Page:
IEEE 802.11ay, Enhanced Throughput for Operation in License-exempt Bands above 45 GHz, is a follow-up to IEEE 802.11ad WiGig standard which quadruples the bandwidth and adds MIMO up to 8 streams.[1][2] Development started in 2015 and the final standard IEEE 802.11ay-2021 was approved in March 2021.

Technical details

802.11ay is a type of WLAN in the IEEE 802.11 family of Wi-Fi WLANs. It's an improvement on IEEE 802.11ad rather than a new standard.[3][4] It has a frequency of 60 GHz,[5] a transmission rate of 20–40 Gbit/s and an extended transmission distance of 300–500 meters. It includes mechanisms for channel bonding and MU-MIMO technologies.[2] It was originally expected to be released in 2017, but was delayed until 2021.[6]

Where 802.11ad uses a maximum of 2.16 GHz bandwidth, 802.11ay bonds four of those channels together for a maximum bandwidth of 8.64 GHz. MIMO is also added with a maximum of four streams.[2] The link-rate per stream is 44 Gbit/s, with four streams this goes up to 176 Gbit/s. Higher order modulation is also added, probably up to 256-QAM.[7]

Applications could include replacement for Ethernet and other cables within offices or homes, and provide backhaul connectivity outside for service providers.[8]

802.11ay should not be confused with the similarly named 802.11ax that was officially approved in 2021. The 802.11ay standard is designed to run at much higher frequencies. The lower frequency of 802.11ax enables it to penetrate walls, something that the 802.11ay standard struggles to do.[9]

Channel
2.16 GHz
Frequency (GHz) Channel
4.32 GHz
Channel
6.48 GHz
Channel
8.64 GHz
Channel
1.08 GHz
Frequency (GHz)
Center Min. Max. Center Min. Max.
1 58.32 57.24 59.40 9 17 25 33 57.78 57.24 58.32
2 60.48 59.40 61.56 10 18 26 34 58.86 58.32 59.40
3 62.64 61.56 63.72 11 19 27 35 59.94 59.40 60.48
4 64.80 63.72 65.88 12 20 28 36 61.02 60.48 61.56
5 66.96 65.88 68.04 13 21 29 37 62.10 61.56 62.64
6 69.12 68.04 70.20 14 22 38 63.18 62.64 63.72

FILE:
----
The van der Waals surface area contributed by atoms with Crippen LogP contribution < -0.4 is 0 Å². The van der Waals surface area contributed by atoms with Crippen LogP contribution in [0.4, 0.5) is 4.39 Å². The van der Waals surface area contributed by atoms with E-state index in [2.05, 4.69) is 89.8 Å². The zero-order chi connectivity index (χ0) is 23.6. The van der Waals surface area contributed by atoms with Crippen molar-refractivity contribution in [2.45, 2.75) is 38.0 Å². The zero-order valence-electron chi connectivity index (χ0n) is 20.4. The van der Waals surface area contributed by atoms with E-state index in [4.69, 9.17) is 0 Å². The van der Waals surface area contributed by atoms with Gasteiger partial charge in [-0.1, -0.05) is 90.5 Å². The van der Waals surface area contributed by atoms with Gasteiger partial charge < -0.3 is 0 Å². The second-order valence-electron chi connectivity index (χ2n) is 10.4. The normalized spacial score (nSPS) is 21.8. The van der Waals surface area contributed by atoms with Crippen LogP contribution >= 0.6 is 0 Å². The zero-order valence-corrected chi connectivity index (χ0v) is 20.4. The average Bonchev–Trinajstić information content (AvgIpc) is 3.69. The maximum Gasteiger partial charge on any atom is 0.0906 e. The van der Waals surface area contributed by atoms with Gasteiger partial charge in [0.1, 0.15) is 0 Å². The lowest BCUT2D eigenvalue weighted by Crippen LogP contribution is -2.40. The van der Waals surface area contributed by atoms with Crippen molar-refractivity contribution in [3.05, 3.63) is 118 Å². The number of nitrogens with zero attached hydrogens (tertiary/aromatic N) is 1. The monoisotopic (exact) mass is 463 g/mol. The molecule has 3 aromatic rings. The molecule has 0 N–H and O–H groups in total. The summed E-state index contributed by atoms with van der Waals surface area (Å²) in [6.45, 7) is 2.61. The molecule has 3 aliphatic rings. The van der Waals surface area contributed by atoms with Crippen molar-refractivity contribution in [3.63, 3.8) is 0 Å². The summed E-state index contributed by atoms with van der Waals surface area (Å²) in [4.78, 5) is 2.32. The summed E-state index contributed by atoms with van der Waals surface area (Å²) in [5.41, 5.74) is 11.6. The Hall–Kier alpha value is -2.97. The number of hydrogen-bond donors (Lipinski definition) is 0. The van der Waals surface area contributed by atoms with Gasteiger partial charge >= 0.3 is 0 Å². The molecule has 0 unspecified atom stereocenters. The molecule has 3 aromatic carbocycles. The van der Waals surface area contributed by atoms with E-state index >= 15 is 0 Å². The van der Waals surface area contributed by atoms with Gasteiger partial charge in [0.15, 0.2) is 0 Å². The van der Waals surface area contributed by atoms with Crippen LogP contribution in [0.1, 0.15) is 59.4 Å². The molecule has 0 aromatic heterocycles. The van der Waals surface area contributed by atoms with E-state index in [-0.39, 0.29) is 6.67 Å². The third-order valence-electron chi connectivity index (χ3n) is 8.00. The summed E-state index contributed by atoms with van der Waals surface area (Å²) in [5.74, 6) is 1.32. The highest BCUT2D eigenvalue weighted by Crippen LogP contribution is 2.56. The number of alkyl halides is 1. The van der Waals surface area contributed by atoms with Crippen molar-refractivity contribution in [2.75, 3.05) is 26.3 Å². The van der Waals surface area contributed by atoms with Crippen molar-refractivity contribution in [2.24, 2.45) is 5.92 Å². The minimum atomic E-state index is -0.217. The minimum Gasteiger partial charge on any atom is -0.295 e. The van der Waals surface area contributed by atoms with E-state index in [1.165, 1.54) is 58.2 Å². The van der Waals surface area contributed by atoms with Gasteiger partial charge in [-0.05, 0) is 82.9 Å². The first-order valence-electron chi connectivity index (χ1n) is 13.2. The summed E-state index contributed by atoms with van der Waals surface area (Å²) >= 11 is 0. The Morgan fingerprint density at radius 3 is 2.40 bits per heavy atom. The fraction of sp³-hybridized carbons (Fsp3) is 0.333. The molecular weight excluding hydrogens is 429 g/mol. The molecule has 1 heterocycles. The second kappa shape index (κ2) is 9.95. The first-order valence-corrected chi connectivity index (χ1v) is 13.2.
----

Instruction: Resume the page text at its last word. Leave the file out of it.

7 71.28 70.20 72.36 15 39 64.26 63.72 64.80
8 73.44 72.36 74.52 40 65.34 64.80 65.88

Draft versions

Draft version 0.1 of 802.11ay was released in January 2017, followed by draft version 0.2 in March 2017. Draft version 1.0 was made available in November 2017, and draft 1.2 was available as of April 2018.[1][10]

Draft version 7.0 was released in December 2020 and the Final 802 Working Group Approval was received in February 2021.[1]

See also

References

  1. ^ a b c "Status of Project IEEE 802.11ay". Institute of Electrical and Electronics Engineers. Retrieved 21 September 2020.
  2. ^ a b c Ghasempour, Yasaman; Cordeiro, Carlos; Knightly, Edward (27 October 2017). "IEEE 802.11ay: Next-Generation 60 GHz Communication for 100 Gb/s Wi-Fi". IEEE Communications Magazine. 55 (12): 186–192. doi:10.1109/MCOM.2017.1700393.
  3. ^ Bradbury, Danny (26 May 2015). "Wi-Fi was MEANT to be this way: Antennas and standards, 802.11 style". The Register. Archived from the original on Mar 4, 2016. Retrieved 10 January 2016.
  4. ^ "Status of IEEE 802.11 Next Generation 60GHz (NG60) Study Group". IEEE802. Archived from the original on Dec 3, 2023.
  5. ^ Danny Kuo (25 November 2015). "Digitimes Research: Next generation IEEE 802.11ay standards to come in 2017". DIGITIMES Asia. Retrieved 10 January 2016.
  6. ^ Mathias, Craig (2 Mar 2018). "Millimeter wave spectrum has key role in 802.11ay wireless". TechTarget. Archived from the original on Aug 4, 2021.
  7. ^ "IEEE 802.11ay / NG60 – Next Generation 60 GHz". Elektronik-Kompendium.de (in German). Retrieved 2017-02-20.
  8. ^ Brown, Bob (Mar 28, 2017). "802.11ay Wi-Fi: "It's going to be a very scalable spec"". Network World. Archived from the original on Dec 28, 2018.
  9. ^ "802.11ay wireless technology: Next-gen 60GHz WiFi". CableFree. Archived from the original on Jan 19, 2024.
  10. ^ "IEEE 802.11, The Working Group Setting the Standards for Wireless LANs". www.ieee802.org. Retrieved 2018-05-27.